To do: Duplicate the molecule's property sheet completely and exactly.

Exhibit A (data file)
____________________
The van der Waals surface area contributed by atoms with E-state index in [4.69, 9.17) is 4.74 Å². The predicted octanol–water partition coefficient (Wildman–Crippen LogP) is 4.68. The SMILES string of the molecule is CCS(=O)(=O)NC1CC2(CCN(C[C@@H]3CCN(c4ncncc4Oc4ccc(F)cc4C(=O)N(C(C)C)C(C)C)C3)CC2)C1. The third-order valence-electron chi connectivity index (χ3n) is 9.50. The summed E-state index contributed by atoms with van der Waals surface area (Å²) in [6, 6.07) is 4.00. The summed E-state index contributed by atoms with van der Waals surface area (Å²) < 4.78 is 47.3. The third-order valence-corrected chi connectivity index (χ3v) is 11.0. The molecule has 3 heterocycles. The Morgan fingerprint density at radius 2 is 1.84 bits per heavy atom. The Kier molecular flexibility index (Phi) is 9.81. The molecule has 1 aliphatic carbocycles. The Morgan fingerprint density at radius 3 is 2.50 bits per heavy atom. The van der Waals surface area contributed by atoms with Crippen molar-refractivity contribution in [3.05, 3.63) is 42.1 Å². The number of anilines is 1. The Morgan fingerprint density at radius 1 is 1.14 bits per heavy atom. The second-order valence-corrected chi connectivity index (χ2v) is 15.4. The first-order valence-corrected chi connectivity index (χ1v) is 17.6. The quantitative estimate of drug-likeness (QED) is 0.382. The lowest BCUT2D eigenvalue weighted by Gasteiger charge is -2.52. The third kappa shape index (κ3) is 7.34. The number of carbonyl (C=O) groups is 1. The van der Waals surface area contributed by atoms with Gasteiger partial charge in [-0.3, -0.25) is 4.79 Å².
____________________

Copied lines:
The van der Waals surface area contributed by atoms with E-state index in [4.69, 9.17) is 4.74 Å². The predicted octanol–water partition coefficient (Wildman–Crippen LogP) is 4.68. The SMILES string of the molecule is CCS(=O)(=O)NC1CC2(CCN(C[C@@H]3CCN(c4ncncc4Oc4ccc(F)cc4C(=O)N(C(C)C)C(C)C)C3)CC2)C1. The third-order valence-electron chi connectivity index (χ3n) is 9.50. The summed E-state index contributed by atoms with van der Waals surface area (Å²) in [6, 6.07) is 4.00. The summed E-state index contributed by atoms with van der Waals surface area (Å²) < 4.78 is 47.3. The third-order valence-corrected chi connectivity index (χ3v) is 11.0. The molecule has 3 heterocycles. The Morgan fingerprint density at radius 2 is 1.84 bits per heavy atom. The Kier molecular flexibility index (Phi) is 9.81. The molecule has 1 aliphatic carbocycles. The Morgan fingerprint density at radius 3 is 2.50 bits per heavy atom. The van der Waals surface area contributed by atoms with Crippen molar-refractivity contribution in [3.05, 3.63) is 42.1 Å². The number of anilines is 1. The Morgan fingerprint density at radius 1 is 1.14 bits per heavy atom. The second-order valence-corrected chi connectivity index (χ2v) is 15.4. The first-order valence-corrected chi connectivity index (χ1v) is 17.6. The quantitative estimate of drug-likeness (QED) is 0.382. The lowest BCUT2D eigenvalue weighted by Gasteiger charge is -2.52. The third kappa shape index (κ3) is 7.34. The number of carbonyl (C=O) groups is 1. The van der Waals surface area contributed by atoms with Gasteiger partial charge in [-0.3, -0.25) is 4.79 Å².